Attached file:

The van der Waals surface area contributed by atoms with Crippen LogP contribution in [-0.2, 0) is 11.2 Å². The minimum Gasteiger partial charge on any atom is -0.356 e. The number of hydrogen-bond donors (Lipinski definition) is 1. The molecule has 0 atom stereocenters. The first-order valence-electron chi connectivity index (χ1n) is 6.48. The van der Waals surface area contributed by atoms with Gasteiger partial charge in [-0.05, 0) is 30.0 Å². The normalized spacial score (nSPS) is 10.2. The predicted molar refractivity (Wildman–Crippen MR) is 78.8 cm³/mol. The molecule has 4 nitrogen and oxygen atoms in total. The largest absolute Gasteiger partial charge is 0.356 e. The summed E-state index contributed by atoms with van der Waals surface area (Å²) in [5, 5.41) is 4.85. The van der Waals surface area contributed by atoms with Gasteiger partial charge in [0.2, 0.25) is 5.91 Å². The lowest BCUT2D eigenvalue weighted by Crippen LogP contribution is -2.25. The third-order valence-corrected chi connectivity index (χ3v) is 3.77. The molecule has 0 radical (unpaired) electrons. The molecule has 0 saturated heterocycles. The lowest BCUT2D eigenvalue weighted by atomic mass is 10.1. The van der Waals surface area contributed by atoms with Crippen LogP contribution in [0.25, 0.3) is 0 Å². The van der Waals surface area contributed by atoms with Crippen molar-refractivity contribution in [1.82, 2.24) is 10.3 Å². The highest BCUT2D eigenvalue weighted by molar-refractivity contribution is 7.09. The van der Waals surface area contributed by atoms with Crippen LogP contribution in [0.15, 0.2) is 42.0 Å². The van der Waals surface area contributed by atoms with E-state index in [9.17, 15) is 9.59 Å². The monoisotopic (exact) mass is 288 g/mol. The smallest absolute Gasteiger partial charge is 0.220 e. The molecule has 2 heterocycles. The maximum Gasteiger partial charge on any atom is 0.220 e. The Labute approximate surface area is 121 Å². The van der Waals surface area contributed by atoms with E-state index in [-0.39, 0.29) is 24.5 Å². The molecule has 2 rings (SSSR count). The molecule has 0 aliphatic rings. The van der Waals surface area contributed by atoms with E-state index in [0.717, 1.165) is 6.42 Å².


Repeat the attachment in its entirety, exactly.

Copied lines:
The van der Waals surface area contributed by atoms with Crippen LogP contribution in [-0.2, 0) is 11.2 Å². The minimum Gasteiger partial charge on any atom is -0.356 e. The number of hydrogen-bond donors (Lipinski definition) is 1. The molecule has 0 atom stereocenters. The first-order valence-electron chi connectivity index (χ1n) is 6.48. The van der Waals surface area contributed by atoms with Gasteiger partial charge in [-0.05, 0) is 30.0 Å². The normalized spacial score (nSPS) is 10.2. The predicted molar refractivity (Wildman–Crippen MR) is 78.8 cm³/mol. The molecule has 4 nitrogen and oxygen atoms in total. The largest absolute Gasteiger partial charge is 0.356 e. The summed E-state index contributed by atoms with van der Waals surface area (Å²) in [5, 5.41) is 4.85. The van der Waals surface area contributed by atoms with Gasteiger partial charge in [0.2, 0.25) is 5.91 Å². The lowest BCUT2D eigenvalue weighted by Crippen LogP contribution is -2.25. The third-order valence-corrected chi connectivity index (χ3v) is 3.77. The molecule has 0 radical (unpaired) electrons. The molecule has 0 saturated heterocycles. The lowest BCUT2D eigenvalue weighted by atomic mass is 10.1. The van der Waals surface area contributed by atoms with Crippen LogP contribution in [0.25, 0.3) is 0 Å². The van der Waals surface area contributed by atoms with Crippen molar-refractivity contribution in [1.82, 2.24) is 10.3 Å². The highest BCUT2D eigenvalue weighted by molar-refractivity contribution is 7.09. The van der Waals surface area contributed by atoms with Crippen LogP contribution in [0.15, 0.2) is 42.0 Å². The van der Waals surface area contributed by atoms with E-state index in [9.17, 15) is 9.59 Å². The monoisotopic (exact) mass is 288 g/mol. The smallest absolute Gasteiger partial charge is 0.220 e. The molecule has 2 heterocycles. The maximum Gasteiger partial charge on any atom is 0.220 e. The Labute approximate surface area is 121 Å². The van der Waals surface area contributed by atoms with E-state index in [-0.39, 0.29) is 24.5 Å². The molecule has 2 rings (SSSR count). The molecule has 0 aliphatic rings. The van der Waals surface area contributed by atoms with E-state index in [0.717, 1.165) is 6.42 Å².